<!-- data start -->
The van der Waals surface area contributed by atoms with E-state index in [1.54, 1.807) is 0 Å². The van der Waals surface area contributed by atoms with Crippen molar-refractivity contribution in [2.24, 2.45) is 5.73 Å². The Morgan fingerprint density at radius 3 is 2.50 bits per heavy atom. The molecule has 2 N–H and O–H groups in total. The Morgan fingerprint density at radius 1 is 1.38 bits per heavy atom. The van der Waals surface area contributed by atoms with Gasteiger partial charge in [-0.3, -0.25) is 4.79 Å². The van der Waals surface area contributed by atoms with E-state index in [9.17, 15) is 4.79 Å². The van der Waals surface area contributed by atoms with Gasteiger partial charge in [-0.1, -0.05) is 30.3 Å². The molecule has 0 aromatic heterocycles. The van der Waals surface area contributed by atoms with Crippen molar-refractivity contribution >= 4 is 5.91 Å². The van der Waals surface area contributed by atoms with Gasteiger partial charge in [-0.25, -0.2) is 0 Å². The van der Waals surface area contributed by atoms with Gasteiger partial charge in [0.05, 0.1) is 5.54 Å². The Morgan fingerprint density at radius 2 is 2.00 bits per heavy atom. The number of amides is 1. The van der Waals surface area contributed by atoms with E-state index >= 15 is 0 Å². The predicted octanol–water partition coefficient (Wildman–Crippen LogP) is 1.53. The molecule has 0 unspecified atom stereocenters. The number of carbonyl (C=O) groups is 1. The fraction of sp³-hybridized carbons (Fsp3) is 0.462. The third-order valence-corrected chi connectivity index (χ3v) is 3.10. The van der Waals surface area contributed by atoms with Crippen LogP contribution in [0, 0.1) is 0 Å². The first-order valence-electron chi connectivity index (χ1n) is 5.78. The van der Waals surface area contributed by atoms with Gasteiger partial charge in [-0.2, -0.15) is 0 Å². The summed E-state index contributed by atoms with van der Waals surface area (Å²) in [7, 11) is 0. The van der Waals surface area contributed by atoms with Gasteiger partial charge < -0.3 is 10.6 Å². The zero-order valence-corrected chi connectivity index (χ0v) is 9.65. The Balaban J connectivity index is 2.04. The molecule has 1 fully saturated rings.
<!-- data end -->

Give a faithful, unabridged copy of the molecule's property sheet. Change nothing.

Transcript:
The van der Waals surface area contributed by atoms with E-state index in [1.54, 1.807) is 0 Å². The van der Waals surface area contributed by atoms with Crippen molar-refractivity contribution in [2.24, 2.45) is 5.73 Å². The Morgan fingerprint density at radius 3 is 2.50 bits per heavy atom. The molecule has 2 N–H and O–H groups in total. The Morgan fingerprint density at radius 1 is 1.38 bits per heavy atom. The van der Waals surface area contributed by atoms with Gasteiger partial charge in [-0.3, -0.25) is 4.79 Å². The van der Waals surface area contributed by atoms with E-state index in [9.17, 15) is 4.79 Å². The van der Waals surface area contributed by atoms with Gasteiger partial charge in [-0.1, -0.05) is 30.3 Å². The molecule has 0 aromatic heterocycles. The van der Waals surface area contributed by atoms with Crippen molar-refractivity contribution >= 4 is 5.91 Å². The van der Waals surface area contributed by atoms with Gasteiger partial charge in [-0.25, -0.2) is 0 Å². The van der Waals surface area contributed by atoms with Gasteiger partial charge in [0.05, 0.1) is 5.54 Å². The Morgan fingerprint density at radius 2 is 2.00 bits per heavy atom. The number of amides is 1. The van der Waals surface area contributed by atoms with E-state index >= 15 is 0 Å². The predicted octanol–water partition coefficient (Wildman–Crippen LogP) is 1.53. The molecule has 0 unspecified atom stereocenters. The number of carbonyl (C=O) groups is 1. The fraction of sp³-hybridized carbons (Fsp3) is 0.462. The third-order valence-corrected chi connectivity index (χ3v) is 3.10. The van der Waals surface area contributed by atoms with Crippen LogP contribution in [0, 0.1) is 0 Å². The first-order valence-electron chi connectivity index (χ1n) is 5.78. The van der Waals surface area contributed by atoms with Gasteiger partial charge in [-0.2, -0.15) is 0 Å². The summed E-state index contributed by atoms with van der Waals surface area (Å²) in [7, 11) is 0. The van der Waals surface area contributed by atoms with Gasteiger partial charge < -0.3 is 10.6 Å². The zero-order valence-corrected chi connectivity index (χ0v) is 9.65. The Balaban J connectivity index is 2.04. The molecule has 1 fully saturated rings.